"Every so often we get a call from someone coming through who wants to know where their great-great-great grandfather is," said Frank Short, the current trustee, "and we have an inventory and can direct them."
In Warren, trustee Jeff Bennett hired graduate students from IUPUI to research his dead. They discovered, among other things, that there was good reason Henry Brady's headstone was taller than the others — the man was a doer: By the time he died (after 90 years, eight months and 17 days, it says on his headstone), he'd farmed, run a tavern, platted the town of Cumberland and served in the state legislature.
The plan is to use some of the grad students' research to help teach Indiana history to local fourth-graders.
Bennett also set about refurbishing some headstones, hiring the ZZ Top/biker bar bouncer, who turns out to be neither.
The man's name is John "Walt" Walters, and he is "amazing," said Bennett. "It's like art what he does."
Walters is 55 years old and hasn't cut his hair or shaved since 1992. His favorite musician is John Prine, although he likes ZZ Top all right.
He lives with his wife, Micki, in a house built in 1830 on an acre and a half at the edge of tiny Columbia in Fayette County. He calls his place Waltstock and plans to be buried there, his and Micki's ashes mixed together in a sculpture he has yet to dream up.
He's artistic, said Micki. "He can sculpt, he can draw, he can whittle, he can do chain saw stuff, he can do about anything he wants to do."
At one point, Walters wanted a job with the Fayette County Highway Department, and he got it. The job involved cutting the pioneer cemeteries' grass. He was appalled at the cemeteries' condition: broken headstones, illegible inscriptions — forgotten forebears. Walters went to the local library and studied up on the pioneers and also on how to repair old headstones. He's a quick study.
He went into the restoration business full time in 1996 and these days is in demand throughout the Midwest.
Old cemeteries, in Walters' view, are more prized than they were when he started in the business. "The awareness is out on the importance of these cemeteries — that's where we come from," he said. "These are the people who carved out the way for us."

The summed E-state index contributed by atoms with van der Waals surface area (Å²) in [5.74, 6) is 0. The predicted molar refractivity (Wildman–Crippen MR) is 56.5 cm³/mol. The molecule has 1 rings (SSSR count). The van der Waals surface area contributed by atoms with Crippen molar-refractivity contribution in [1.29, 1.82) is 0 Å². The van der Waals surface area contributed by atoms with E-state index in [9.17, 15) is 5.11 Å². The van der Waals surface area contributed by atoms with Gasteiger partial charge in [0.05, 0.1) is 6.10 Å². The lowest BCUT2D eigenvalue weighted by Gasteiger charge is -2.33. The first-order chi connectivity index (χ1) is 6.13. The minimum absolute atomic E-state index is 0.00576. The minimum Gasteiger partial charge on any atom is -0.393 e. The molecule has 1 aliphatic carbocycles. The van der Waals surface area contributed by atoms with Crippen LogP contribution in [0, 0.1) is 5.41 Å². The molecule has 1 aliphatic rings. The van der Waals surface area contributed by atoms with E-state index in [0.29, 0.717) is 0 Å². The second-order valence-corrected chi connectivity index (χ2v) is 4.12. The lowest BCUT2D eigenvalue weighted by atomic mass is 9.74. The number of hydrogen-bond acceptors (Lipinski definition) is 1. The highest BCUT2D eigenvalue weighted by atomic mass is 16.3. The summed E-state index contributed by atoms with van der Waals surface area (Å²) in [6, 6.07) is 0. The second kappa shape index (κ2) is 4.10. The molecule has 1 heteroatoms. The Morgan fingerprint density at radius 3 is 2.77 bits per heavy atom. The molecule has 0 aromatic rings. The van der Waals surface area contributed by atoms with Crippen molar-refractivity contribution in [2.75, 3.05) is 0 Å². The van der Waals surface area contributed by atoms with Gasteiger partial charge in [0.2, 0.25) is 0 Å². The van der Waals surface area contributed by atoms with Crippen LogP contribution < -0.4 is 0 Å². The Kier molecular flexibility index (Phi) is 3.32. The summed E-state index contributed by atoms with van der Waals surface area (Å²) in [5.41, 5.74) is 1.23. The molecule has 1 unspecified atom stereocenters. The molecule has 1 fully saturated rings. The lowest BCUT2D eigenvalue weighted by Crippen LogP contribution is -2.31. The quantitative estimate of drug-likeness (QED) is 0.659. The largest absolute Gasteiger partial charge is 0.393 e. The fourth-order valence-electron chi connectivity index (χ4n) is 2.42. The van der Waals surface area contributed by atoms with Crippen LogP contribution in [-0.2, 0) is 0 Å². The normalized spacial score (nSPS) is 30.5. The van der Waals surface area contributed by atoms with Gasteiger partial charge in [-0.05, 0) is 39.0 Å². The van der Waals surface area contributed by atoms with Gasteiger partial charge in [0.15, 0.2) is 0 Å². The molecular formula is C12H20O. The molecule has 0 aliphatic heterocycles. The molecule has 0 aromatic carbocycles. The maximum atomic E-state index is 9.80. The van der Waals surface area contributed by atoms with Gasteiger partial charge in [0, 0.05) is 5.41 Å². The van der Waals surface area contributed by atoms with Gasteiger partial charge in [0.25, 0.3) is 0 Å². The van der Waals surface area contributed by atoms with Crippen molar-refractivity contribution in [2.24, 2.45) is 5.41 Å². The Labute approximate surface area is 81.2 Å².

Walters refers to a law passed by the Indiana General Assembly in 1999 that stiffened penalties for vandalizing cemeteries and kept farmers 100 feet away from them — there were instances of them removing headstones and plowing right over graves.
Vandalism, especially, "was a common problem," said Markt Lytle, a third-generation funeral director from Madison and former state representative who sponsored the bill. "Since we raised fines," Lytle said, "a lot of it has been cut out."
The Brady Cemetery testifies to that. Gary Haskett recalled that 20 years ago, when he moved next door, the cemetery was a mess. Stones were tipped over, and empty beer cans were strewn about.
The biggest turnaround may be Lyons Cemetery in Johnson County, where all 150 stones had been knocked over and, as of January, all had been repaired.
"It's all about respecting the people who came before you," said Lytle.
Graves still get dug up in the name of progress, however, and it's legal. In the 1800s, when it was laid out, Whitesell Cemetery was surrounded by rural quiet. But 150 years later, in 2007, an interstate ran past it, a busy interstate, one that needed widening. Thirty-three bodies were removed, and the interchange of I-69 and I-465 was improved.
The dead were taken to huge Crown Hill Cemetery in Indianapolis and buried again. They rest in Crown Hill's "pioneer" section, near the remains from two other relocated cemeteries.